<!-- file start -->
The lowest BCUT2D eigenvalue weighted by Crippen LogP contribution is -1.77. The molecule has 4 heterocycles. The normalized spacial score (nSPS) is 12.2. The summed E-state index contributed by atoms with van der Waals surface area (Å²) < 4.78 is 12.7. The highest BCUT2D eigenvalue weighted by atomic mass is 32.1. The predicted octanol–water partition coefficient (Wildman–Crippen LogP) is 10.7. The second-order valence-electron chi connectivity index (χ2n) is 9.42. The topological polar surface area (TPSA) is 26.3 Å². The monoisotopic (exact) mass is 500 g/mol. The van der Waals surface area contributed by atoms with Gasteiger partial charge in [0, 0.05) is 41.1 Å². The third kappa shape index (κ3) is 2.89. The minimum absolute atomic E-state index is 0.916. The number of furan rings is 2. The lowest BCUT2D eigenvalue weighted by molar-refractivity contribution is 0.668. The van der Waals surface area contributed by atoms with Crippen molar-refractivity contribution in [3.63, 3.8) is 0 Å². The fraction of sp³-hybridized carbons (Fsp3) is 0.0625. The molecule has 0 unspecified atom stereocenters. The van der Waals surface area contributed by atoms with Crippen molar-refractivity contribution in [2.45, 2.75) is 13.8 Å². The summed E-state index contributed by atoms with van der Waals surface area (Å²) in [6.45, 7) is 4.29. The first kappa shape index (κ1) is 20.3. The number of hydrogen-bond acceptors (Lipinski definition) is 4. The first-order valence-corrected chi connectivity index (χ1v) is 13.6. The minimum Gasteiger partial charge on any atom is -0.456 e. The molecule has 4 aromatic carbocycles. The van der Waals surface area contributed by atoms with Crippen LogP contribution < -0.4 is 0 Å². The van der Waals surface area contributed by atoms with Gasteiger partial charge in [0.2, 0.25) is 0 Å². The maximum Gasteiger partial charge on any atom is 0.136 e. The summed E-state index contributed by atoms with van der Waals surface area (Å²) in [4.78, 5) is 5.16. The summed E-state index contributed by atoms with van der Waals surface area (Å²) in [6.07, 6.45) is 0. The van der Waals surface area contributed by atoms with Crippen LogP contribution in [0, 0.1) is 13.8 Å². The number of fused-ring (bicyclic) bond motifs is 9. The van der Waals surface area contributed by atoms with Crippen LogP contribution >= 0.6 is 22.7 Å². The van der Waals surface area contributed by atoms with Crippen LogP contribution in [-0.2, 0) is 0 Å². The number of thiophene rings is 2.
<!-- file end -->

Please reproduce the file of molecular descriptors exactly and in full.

The lowest BCUT2D eigenvalue weighted by Crippen LogP contribution is -1.77. The molecule has 4 heterocycles. The normalized spacial score (nSPS) is 12.2. The summed E-state index contributed by atoms with van der Waals surface area (Å²) < 4.78 is 12.7. The highest BCUT2D eigenvalue weighted by atomic mass is 32.1. The predicted octanol–water partition coefficient (Wildman–Crippen LogP) is 10.7. The second-order valence-electron chi connectivity index (χ2n) is 9.42. The topological polar surface area (TPSA) is 26.3 Å². The monoisotopic (exact) mass is 500 g/mol. The van der Waals surface area contributed by atoms with Gasteiger partial charge in [0, 0.05) is 41.1 Å². The third kappa shape index (κ3) is 2.89. The minimum absolute atomic E-state index is 0.916. The number of furan rings is 2. The lowest BCUT2D eigenvalue weighted by molar-refractivity contribution is 0.668. The van der Waals surface area contributed by atoms with Crippen molar-refractivity contribution in [3.63, 3.8) is 0 Å². The fraction of sp³-hybridized carbons (Fsp3) is 0.0625. The molecule has 0 unspecified atom stereocenters. The van der Waals surface area contributed by atoms with Crippen molar-refractivity contribution in [2.45, 2.75) is 13.8 Å². The summed E-state index contributed by atoms with van der Waals surface area (Å²) in [6.45, 7) is 4.29. The first kappa shape index (κ1) is 20.3. The number of hydrogen-bond acceptors (Lipinski definition) is 4. The first-order valence-corrected chi connectivity index (χ1v) is 13.6. The minimum Gasteiger partial charge on any atom is -0.456 e. The molecule has 4 aromatic carbocycles. The van der Waals surface area contributed by atoms with Crippen LogP contribution < -0.4 is 0 Å². The van der Waals surface area contributed by atoms with Gasteiger partial charge in [0.2, 0.25) is 0 Å². The maximum Gasteiger partial charge on any atom is 0.136 e. The summed E-state index contributed by atoms with van der Waals surface area (Å²) in [4.78, 5) is 5.16. The summed E-state index contributed by atoms with van der Waals surface area (Å²) in [6.07, 6.45) is 0. The van der Waals surface area contributed by atoms with Crippen LogP contribution in [0, 0.1) is 13.8 Å². The number of fused-ring (bicyclic) bond motifs is 9. The van der Waals surface area contributed by atoms with Crippen LogP contribution >= 0.6 is 22.7 Å². The van der Waals surface area contributed by atoms with Crippen LogP contribution in [-0.2, 0) is 0 Å². The number of thiophene rings is 2.